Mental health conditions are not inevitable.
Whether or not an individual experiences a mental health condition depends on the interaction between various biological, psychological and social risk and protective factors that combine to either increase or reduce a person’s chances of becoming unwell.
Some of these risk and protective factors are unique to each individual, while other factors in our social environments, impact us all.
- Individual factors include our: genetic make-up; birthweight; gender; age; personality characteristics; social and emotional skills; and behaviours such as diet, exercise, sleep and smoking, alcohol and substance use.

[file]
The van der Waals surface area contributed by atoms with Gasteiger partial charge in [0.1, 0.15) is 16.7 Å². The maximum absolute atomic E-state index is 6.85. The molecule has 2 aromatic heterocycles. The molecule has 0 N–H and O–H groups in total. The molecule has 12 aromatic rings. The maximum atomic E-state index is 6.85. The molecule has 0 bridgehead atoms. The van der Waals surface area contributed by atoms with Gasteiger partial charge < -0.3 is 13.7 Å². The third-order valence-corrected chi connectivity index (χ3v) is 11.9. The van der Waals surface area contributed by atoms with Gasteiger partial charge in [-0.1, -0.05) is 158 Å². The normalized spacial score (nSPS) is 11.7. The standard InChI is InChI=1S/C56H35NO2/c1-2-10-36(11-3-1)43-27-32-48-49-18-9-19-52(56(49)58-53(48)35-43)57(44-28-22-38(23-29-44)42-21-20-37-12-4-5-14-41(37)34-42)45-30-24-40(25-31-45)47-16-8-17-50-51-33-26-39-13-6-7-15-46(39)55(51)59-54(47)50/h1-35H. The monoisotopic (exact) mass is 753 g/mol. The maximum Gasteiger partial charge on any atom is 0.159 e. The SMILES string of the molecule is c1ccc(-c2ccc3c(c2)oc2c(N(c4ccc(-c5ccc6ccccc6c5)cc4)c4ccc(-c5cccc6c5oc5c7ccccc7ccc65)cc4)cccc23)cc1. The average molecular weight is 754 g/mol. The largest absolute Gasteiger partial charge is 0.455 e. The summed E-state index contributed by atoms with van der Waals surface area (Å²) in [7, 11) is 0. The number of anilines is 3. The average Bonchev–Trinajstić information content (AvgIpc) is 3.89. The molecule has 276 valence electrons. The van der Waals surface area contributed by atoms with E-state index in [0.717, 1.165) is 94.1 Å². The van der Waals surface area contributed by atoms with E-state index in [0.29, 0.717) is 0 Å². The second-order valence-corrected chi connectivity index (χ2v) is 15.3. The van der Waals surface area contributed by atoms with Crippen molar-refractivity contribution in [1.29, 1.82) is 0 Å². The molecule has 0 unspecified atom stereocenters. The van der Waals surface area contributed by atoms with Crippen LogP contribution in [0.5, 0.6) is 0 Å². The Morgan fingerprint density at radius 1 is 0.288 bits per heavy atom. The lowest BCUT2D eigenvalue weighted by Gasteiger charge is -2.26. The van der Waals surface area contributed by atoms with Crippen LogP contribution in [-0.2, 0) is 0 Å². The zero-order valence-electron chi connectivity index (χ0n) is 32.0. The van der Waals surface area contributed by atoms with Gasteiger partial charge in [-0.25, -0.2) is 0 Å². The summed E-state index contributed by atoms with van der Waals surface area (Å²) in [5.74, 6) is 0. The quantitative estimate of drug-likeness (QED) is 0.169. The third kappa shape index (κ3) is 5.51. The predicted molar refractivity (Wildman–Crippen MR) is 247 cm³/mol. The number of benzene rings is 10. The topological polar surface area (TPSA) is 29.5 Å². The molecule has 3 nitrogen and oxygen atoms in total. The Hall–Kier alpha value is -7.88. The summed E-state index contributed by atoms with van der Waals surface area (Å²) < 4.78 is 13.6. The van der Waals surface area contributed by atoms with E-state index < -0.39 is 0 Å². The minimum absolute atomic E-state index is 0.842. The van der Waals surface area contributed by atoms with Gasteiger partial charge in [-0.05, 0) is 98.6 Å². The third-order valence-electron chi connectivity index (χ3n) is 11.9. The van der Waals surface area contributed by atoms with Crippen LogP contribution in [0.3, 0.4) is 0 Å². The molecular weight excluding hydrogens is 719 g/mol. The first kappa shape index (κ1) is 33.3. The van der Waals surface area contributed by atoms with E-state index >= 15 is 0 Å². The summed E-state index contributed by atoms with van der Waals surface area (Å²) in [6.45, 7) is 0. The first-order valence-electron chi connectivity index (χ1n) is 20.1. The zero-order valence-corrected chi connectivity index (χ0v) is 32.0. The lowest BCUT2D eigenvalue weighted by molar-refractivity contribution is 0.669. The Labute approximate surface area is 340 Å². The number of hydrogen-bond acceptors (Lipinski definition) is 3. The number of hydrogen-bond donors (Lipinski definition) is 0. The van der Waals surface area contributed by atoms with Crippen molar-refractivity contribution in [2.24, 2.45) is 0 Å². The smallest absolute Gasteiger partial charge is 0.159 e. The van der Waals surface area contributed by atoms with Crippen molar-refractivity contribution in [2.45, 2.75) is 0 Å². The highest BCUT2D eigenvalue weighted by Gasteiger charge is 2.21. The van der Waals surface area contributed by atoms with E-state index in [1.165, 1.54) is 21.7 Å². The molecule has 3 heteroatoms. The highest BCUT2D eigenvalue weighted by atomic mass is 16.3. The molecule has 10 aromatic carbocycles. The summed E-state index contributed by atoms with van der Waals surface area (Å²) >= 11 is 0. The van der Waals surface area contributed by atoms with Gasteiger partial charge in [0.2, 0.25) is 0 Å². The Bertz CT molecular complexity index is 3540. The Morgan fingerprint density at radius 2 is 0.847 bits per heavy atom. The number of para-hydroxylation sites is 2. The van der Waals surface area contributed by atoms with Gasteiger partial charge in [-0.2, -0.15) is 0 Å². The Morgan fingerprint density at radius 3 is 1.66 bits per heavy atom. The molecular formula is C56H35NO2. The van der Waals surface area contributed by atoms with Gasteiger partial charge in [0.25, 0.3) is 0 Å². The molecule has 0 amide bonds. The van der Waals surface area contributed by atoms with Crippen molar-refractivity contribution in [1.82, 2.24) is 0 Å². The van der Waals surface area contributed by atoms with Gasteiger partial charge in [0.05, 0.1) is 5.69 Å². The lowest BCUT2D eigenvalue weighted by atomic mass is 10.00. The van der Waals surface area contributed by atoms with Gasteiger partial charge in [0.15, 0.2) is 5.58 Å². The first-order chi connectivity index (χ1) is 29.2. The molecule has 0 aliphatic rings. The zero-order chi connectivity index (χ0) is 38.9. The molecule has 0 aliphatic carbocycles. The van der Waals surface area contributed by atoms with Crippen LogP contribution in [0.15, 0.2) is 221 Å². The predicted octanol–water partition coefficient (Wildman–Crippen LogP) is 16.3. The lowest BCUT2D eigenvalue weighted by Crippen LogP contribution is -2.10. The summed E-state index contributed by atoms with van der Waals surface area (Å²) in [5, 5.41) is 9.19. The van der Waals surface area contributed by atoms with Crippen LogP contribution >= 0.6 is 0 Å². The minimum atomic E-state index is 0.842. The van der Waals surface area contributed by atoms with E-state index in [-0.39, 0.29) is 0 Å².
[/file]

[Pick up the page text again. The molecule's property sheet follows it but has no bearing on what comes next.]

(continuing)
- Social environment factors include: our parenting and family environment; adverse childhood experiences such as abuse or neglect; exposure to violence, racism or discrimination; stressful life events; the nature of our school, work and community environment; our access to education, employment, income, housing and other material basics; and the nature of our broader economic, political and cultural environment.
The key to promoting mental wellbeing and preventing mental health conditions is to increase protective factors like resilience and decrease risk factors in our personal lives and social environments.
There are steps that everyone can take to protect and enhance their own mental wellbeing, but there are also some things that require us all to work together to achieve as a community. We therefore believe that promoting mental wellbeing and preventing mental health conditions requires individual and collective action and it won’t be possible if we just focus on one or the other.